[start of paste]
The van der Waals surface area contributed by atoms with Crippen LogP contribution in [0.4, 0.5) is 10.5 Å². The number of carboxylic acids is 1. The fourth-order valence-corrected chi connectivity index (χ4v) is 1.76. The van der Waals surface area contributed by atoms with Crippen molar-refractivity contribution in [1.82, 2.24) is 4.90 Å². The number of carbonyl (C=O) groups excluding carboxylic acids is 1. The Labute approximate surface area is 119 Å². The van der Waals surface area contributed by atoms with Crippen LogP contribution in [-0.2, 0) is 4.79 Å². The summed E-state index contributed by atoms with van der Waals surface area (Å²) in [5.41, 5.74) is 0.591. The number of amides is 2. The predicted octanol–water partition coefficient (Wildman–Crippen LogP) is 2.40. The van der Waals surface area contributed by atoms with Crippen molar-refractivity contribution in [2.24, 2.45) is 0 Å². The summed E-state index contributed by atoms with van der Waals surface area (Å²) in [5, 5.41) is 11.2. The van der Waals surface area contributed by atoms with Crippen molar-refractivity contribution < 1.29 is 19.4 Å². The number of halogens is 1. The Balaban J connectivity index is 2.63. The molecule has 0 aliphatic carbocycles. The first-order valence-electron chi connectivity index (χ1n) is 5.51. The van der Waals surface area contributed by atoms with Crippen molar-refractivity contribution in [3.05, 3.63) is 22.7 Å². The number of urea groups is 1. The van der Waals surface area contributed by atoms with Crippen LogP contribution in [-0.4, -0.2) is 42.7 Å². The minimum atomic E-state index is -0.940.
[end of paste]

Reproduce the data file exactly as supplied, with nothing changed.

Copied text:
The van der Waals surface area contributed by atoms with Crippen LogP contribution in [0.4, 0.5) is 10.5 Å². The number of carboxylic acids is 1. The fourth-order valence-corrected chi connectivity index (χ4v) is 1.76. The van der Waals surface area contributed by atoms with Crippen molar-refractivity contribution in [1.82, 2.24) is 4.90 Å². The number of carbonyl (C=O) groups excluding carboxylic acids is 1. The Labute approximate surface area is 119 Å². The van der Waals surface area contributed by atoms with Crippen LogP contribution in [-0.2, 0) is 4.79 Å². The summed E-state index contributed by atoms with van der Waals surface area (Å²) in [5.41, 5.74) is 0.591. The number of amides is 2. The predicted octanol–water partition coefficient (Wildman–Crippen LogP) is 2.40. The van der Waals surface area contributed by atoms with Crippen molar-refractivity contribution in [2.24, 2.45) is 0 Å². The summed E-state index contributed by atoms with van der Waals surface area (Å²) in [5, 5.41) is 11.2. The van der Waals surface area contributed by atoms with Crippen molar-refractivity contribution < 1.29 is 19.4 Å². The number of halogens is 1. The Balaban J connectivity index is 2.63. The molecule has 0 aliphatic carbocycles. The first-order valence-electron chi connectivity index (χ1n) is 5.51. The van der Waals surface area contributed by atoms with Crippen molar-refractivity contribution in [3.05, 3.63) is 22.7 Å². The number of urea groups is 1. The van der Waals surface area contributed by atoms with Crippen LogP contribution in [-0.4, -0.2) is 42.7 Å². The minimum atomic E-state index is -0.940.